Is it Jennifer Lopez or J-Lo? Either way, Enough is enough, or is it not enough? Lopez continues her struggling career, after the flop that was Angel Eyes and the overly ambitious The Cell in Enough, a movie about domestic abuse that just jumps off the cliff that is called reality and keeps on falling.
Lopez stars as a woman named Slim (yes, Slim) who meets the man of her dreams and gets married. They have a child, and then he starts to beat her. In one single day she learns that he is cheating on her and that he believes that since he has the money, he has the right to do whatever he wants. She nods, scared for her child's safety, and doesn't call the police.
The believability leaves after fifteen minutes. From all of the things I have heard about spousal abuse, Enough seems to have gotten it all wrong. Granted, what goes in the story is better to make a movie, but it sure doesn't seem very realistic. Maybe I'm wrong - there probably are a few cases like this - but for the most part I was not impressed by the way Billy Campbell's character took a 180 degree turn in the span of a few minutes. Things could have been done so much better.
Anyway, after realizing that going to the police will just cause her to risk her life more, she has her friends help her escape in the middle of the night. Yes, instead of running away during the day while her husband is at work, she decides to sneak out of the house while he is sleeping. That is guaranteed trouble.
The stupidity continues from there. After that incident, where he nearly beats her to a pulp and even knocks the kid around, she decides not to go to the ER where they could get documentation of the abuse - on both the wife and mother · and goes to a hotel instead. If I were one of her friends in the car, I would have taken her to the hospital or police station whether she liked it or not. So anyway, she doesn't, and this begins her "adventure" of running about the country while he pursues her, using his wealth to get access to information that most people wouldn't.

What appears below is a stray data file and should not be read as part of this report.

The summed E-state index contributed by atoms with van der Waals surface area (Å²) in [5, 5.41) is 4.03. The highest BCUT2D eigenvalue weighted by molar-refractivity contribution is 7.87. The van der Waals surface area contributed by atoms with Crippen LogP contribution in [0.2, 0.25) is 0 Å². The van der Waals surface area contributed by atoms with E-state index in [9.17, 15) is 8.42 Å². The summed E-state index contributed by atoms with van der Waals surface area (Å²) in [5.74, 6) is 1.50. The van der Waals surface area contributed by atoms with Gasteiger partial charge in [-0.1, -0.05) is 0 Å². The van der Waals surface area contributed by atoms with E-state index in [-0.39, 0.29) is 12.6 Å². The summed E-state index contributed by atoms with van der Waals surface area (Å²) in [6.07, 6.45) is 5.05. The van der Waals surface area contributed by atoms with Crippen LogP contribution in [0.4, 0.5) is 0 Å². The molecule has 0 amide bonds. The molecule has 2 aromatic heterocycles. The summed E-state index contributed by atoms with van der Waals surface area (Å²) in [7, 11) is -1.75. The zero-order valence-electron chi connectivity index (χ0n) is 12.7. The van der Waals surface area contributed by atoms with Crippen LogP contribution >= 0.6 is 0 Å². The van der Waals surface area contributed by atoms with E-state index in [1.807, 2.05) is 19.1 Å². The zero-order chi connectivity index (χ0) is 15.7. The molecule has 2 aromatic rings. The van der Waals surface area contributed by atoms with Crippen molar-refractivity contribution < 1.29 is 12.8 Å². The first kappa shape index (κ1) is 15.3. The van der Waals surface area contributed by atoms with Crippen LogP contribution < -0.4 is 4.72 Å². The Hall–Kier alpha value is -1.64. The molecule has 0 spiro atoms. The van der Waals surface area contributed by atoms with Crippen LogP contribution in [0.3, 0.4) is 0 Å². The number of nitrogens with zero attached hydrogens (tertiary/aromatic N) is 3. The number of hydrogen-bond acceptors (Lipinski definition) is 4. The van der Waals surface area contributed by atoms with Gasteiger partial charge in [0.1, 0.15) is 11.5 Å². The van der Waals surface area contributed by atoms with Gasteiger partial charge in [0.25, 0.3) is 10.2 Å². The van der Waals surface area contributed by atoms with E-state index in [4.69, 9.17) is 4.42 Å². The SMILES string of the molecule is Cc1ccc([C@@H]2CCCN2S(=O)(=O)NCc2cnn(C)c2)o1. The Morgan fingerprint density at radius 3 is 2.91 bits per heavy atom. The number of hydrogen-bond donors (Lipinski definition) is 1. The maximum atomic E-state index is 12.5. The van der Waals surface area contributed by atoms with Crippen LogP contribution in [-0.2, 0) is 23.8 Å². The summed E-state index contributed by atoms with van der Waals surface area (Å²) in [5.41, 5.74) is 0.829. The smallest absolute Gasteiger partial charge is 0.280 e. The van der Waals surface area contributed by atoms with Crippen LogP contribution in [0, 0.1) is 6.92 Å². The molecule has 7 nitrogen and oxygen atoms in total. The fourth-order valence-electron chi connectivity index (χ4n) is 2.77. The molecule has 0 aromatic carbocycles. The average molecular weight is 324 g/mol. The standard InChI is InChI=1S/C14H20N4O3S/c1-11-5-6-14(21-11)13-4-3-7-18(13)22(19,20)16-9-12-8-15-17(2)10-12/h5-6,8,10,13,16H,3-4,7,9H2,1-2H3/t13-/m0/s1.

At one point she is found by one of Campbell's friends (Noah Wyle) and he nearly drives her off the road, which doesn't make sense because Campbell wants his daughter alive. Of course, as seen in the previews, you know that Lopez decides to train and eventually fight back, since self defense is not murder. I always thought that if you broke into someone's home wearing heavy rings on each finger to act as brass knuckles, and then beat your husband until he is dead, that that was murder. I guess not. Don't get me wrong - he deserved what was coming to him - but Enough is filled with these stupid coincidences and so forth that drive the story where the writer wanted it to go, whether it be realistic or not.
To make matters worse, and to throw any credibility out the window, director Michael Apted decided to separate the movie into chapters. What do I mean? The very first thing that is displayed after the Columbia Pictures studio label is a black screen that says "Hey" in big, white letters, a screen that I could easily have made in Powerpoint, or Word for that matter. A few minutes later, the black screen returns again, this time with the same cheesy lettering, only saying, "How they met." The point of these "Fraiser"-esque chapter separations is unclear, and they just look stupid; at least Apted decided to be inconsistent and didn't use them in the second half of the film.
Enough had potential; it really did. It is sort of a rip-off of Julia Roberts' Sleeping with the Enemy, only there the spousal abuse was portrayed accurately and realistically, and Roberts' character was pretty smart. Had this story been looked over by some experts in the field, and had the whole crew not collaborated to make everything as cheesy as possible, Enough could have been a pretty decent movie with some good insight on spousal abuse. Instead, all I have to say is that I had more than enough of this crappy film.
Review by Erik Samdahl unless otherwise indicated.
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